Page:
What are some of the expectations that can affect the way viewers react to a movie? LOOKING AT MOVIES: by Richard Barsam & Dan Monahan,  NY: W. W. Norton & Company 2009. 3rd Edition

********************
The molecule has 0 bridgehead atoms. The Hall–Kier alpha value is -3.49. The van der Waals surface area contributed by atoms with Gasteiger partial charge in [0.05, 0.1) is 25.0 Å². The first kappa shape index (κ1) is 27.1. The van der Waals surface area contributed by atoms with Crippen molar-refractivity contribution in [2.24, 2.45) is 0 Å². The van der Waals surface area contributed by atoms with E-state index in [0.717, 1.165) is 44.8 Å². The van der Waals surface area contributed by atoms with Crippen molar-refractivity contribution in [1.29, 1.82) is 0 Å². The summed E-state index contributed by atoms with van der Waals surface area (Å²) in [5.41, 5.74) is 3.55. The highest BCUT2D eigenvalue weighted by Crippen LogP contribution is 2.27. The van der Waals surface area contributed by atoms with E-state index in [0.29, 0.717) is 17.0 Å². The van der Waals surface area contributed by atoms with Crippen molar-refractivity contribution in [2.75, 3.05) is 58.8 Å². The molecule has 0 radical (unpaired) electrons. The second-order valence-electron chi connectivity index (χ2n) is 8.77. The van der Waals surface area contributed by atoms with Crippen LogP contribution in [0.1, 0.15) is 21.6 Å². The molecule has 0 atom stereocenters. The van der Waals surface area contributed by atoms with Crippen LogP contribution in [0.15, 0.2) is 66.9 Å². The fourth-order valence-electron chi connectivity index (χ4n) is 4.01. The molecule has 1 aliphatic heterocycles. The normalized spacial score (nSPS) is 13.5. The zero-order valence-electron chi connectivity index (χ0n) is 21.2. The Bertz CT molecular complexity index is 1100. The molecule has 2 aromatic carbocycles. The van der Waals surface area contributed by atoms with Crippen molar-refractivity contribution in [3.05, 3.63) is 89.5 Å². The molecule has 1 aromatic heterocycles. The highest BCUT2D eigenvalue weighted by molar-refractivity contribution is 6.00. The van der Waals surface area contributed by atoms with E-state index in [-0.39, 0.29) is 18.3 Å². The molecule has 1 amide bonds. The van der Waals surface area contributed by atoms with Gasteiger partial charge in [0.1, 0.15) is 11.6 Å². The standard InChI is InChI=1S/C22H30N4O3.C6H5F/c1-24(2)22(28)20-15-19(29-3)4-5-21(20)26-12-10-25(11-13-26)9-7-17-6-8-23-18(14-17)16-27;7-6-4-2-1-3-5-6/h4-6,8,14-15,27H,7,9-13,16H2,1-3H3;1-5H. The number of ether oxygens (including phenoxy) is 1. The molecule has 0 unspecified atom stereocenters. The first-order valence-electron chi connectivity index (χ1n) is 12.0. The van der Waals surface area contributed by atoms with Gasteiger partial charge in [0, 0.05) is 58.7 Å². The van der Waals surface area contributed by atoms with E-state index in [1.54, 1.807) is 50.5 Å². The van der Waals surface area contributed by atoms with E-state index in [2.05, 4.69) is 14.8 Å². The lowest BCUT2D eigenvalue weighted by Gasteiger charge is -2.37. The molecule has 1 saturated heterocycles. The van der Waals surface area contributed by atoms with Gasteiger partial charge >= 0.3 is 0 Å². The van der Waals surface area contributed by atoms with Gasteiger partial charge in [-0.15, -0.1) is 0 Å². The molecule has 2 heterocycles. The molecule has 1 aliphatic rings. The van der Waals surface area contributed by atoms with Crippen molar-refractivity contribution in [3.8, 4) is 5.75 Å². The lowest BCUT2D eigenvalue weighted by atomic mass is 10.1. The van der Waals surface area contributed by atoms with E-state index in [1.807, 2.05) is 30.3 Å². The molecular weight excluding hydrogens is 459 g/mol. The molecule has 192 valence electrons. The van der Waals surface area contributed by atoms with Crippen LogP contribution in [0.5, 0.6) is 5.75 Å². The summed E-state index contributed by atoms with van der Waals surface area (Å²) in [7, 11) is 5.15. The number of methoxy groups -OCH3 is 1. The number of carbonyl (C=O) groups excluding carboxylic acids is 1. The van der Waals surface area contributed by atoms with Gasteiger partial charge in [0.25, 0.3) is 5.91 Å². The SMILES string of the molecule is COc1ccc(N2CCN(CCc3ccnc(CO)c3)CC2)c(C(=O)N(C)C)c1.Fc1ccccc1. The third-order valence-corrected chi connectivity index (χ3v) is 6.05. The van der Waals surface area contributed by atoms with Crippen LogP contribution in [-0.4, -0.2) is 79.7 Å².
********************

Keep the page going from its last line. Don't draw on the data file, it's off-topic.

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Some of the expectations of the movie-goer depend on their familiarity with the film language, and their experience with the way films tell their stories.  To dissect the way films work, we return to Raymond Spottiswoode’s A Grammar of the Film (1950), in which the effects of cuts, swipes, etc.—the ways a film moves from scene to scene and time to time, are examined.  After only one or two exposures, the film viewer adjusts his/her sensitivities from real-life logic to film logic, so in terms of film language a viewer’s expectations are that the editing will be logical in its own language.  In terms of story-telling, a more psychological set of expectations is brought to the viewing—there will be a main character, a protagonist (the one whose “progress” through the film we follow) who will survive the story; the story will take place in an environment that is self-logical—there will be conflicts and complications (as in any dramatic presentation)—there will be specific moments in which the viewer is surprised or even frightened; there will be false clues and hints, etc.--a distance in understanding between the viewer and the story-teller—and an emotionally and intellectually “satisfying” conclusion.  So, if such expectations are not met, the filmgoer will react negatively to the experience, with such phrases as “I couldn’t follow the plot” or “the characters seemed phony or unbelievable,” or “I was disappointed or left up in the air by the ending.”